CHARLESTON, SC (WCSC) - The woman who made history as Charleston County's first African-American female superintendent was remembered Friday night at Mt. Moriah Missionary Baptist Church in North Charleston.
"We're celebrating her life through music, through words and through song," said close friend Garcia Williams.
It looked like Sunday service at Mt. Moriah. Pews were packed with friends, colleagues and family.
The mood wasn't somber, but instead the memorial was a celebration of the life of a woman who made a difference.
"She was just an incredible spirit," said Williams. "I consider her to be one of the smartest women I've ever met. She was gifted in so many ways."
The doctor was in charge of Charleston County schools for almost four years and was chosen in 2003 after an eight month search. She started her career in special education in Colorado, becoming the youngest African-American woman principal in that state.
Dr. Goodloe-Johnson was also the first black and first woman to fill the role of superintendent in Charleston County.
The woman to follow in her footsteps, Dr. Nancy McGinley, said "Dr. Goodloe-Johnson inspired all of us to get on the bus."
Goodloe-Johnson died Dec. 5 after being sick with cancer for about a year, family members said.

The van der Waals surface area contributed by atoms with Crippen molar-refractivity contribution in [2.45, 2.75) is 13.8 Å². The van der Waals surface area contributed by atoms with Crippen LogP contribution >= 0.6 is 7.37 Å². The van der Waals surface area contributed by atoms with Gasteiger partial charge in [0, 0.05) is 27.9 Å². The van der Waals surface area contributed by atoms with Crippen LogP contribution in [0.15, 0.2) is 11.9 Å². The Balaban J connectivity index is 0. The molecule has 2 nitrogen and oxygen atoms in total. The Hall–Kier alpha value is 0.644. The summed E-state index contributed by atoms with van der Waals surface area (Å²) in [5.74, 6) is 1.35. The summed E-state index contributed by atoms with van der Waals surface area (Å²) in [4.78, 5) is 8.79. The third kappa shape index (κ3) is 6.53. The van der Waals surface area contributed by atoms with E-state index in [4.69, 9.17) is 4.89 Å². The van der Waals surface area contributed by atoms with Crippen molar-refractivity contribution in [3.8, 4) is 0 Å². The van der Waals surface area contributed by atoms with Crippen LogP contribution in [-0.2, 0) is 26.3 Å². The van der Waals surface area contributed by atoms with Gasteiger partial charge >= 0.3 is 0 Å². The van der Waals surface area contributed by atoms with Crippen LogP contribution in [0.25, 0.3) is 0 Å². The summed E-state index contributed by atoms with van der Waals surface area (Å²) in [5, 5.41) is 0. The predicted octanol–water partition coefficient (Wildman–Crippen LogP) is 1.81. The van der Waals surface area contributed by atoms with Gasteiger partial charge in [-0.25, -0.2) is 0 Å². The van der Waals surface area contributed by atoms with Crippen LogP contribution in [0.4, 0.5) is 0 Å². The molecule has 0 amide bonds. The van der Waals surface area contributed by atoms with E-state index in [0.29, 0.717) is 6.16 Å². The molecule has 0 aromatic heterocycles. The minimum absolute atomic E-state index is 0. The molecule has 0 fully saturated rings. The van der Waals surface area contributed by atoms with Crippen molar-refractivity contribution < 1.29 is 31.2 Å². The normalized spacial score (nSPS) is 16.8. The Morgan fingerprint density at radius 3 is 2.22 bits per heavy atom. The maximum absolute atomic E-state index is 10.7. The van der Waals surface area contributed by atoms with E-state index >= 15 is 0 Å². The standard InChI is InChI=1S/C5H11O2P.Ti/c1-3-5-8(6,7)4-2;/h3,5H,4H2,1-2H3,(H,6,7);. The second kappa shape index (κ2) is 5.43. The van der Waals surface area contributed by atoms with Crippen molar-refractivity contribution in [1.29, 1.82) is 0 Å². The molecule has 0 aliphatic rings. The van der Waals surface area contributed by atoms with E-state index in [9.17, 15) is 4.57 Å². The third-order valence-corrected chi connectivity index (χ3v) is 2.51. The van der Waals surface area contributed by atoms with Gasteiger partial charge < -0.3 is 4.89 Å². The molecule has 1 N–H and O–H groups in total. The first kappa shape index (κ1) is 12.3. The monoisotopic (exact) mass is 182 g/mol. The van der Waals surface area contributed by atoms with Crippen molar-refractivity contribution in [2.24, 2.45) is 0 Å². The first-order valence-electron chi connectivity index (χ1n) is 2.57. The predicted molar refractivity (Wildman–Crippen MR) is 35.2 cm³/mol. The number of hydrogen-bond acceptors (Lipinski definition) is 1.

"Losing her just creates such a void in our lives," said Williams. "But, our loss is Heaven's gain."
After leaving Charleston, Dr. Goodloe-Johnson moved out west to Seattle to become the superintendent for the Seattle School District from 2007 until last year. She was fired over the misuse of more than $1 million.
One of her accomplishments in Seattle was negotiating a teachers' contract that included student performance in job evaluations.
The Seattle School District said she improved student academic achievement.
According to the Detroit Public Schools website, Dr. Goodloe-Johnson recently worked as a deputy chancellor for instructional support and educational accountability.
Dr. Goodloe-Johnson leaves behind her husband, Bruce, and a young daughter, Maya, as well as a large family and group of friends in Charleston.